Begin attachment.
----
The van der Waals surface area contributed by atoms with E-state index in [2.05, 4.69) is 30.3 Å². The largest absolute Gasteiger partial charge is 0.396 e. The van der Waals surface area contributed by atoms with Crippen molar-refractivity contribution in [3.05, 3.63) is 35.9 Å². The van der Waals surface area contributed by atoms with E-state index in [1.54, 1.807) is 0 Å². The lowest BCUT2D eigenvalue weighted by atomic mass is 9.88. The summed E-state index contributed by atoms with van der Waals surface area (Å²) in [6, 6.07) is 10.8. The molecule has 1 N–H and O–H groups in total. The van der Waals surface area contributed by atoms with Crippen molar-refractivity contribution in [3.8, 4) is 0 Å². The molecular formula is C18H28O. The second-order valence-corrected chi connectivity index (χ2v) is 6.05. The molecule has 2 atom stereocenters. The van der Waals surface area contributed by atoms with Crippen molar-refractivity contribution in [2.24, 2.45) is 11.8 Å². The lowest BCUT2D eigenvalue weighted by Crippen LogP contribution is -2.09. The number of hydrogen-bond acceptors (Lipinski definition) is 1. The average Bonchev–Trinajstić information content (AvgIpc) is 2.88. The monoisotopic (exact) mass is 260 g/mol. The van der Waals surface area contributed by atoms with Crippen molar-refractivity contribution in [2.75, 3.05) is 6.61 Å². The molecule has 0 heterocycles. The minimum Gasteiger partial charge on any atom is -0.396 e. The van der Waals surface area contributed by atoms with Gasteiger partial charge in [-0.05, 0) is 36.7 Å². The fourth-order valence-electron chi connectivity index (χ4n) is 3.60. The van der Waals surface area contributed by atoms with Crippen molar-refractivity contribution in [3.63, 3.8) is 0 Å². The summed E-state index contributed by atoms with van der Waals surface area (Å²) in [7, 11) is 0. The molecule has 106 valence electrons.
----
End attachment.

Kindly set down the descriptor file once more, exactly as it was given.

The van der Waals surface area contributed by atoms with E-state index in [2.05, 4.69) is 30.3 Å². The largest absolute Gasteiger partial charge is 0.396 e. The van der Waals surface area contributed by atoms with Crippen molar-refractivity contribution in [3.05, 3.63) is 35.9 Å². The van der Waals surface area contributed by atoms with E-state index in [1.54, 1.807) is 0 Å². The lowest BCUT2D eigenvalue weighted by atomic mass is 9.88. The summed E-state index contributed by atoms with van der Waals surface area (Å²) in [6, 6.07) is 10.8. The molecule has 1 N–H and O–H groups in total. The van der Waals surface area contributed by atoms with Crippen molar-refractivity contribution in [3.8, 4) is 0 Å². The molecular formula is C18H28O. The second-order valence-corrected chi connectivity index (χ2v) is 6.05. The molecule has 2 atom stereocenters. The van der Waals surface area contributed by atoms with Crippen molar-refractivity contribution in [2.24, 2.45) is 11.8 Å². The lowest BCUT2D eigenvalue weighted by Crippen LogP contribution is -2.09. The number of hydrogen-bond acceptors (Lipinski definition) is 1. The average Bonchev–Trinajstić information content (AvgIpc) is 2.88. The monoisotopic (exact) mass is 260 g/mol. The van der Waals surface area contributed by atoms with Crippen molar-refractivity contribution in [2.75, 3.05) is 6.61 Å². The molecule has 0 heterocycles. The minimum Gasteiger partial charge on any atom is -0.396 e. The van der Waals surface area contributed by atoms with Gasteiger partial charge in [-0.05, 0) is 36.7 Å². The fourth-order valence-electron chi connectivity index (χ4n) is 3.60. The van der Waals surface area contributed by atoms with Crippen molar-refractivity contribution in [3.63, 3.8) is 0 Å². The summed E-state index contributed by atoms with van der Waals surface area (Å²) in [7, 11) is 0. The molecule has 106 valence electrons.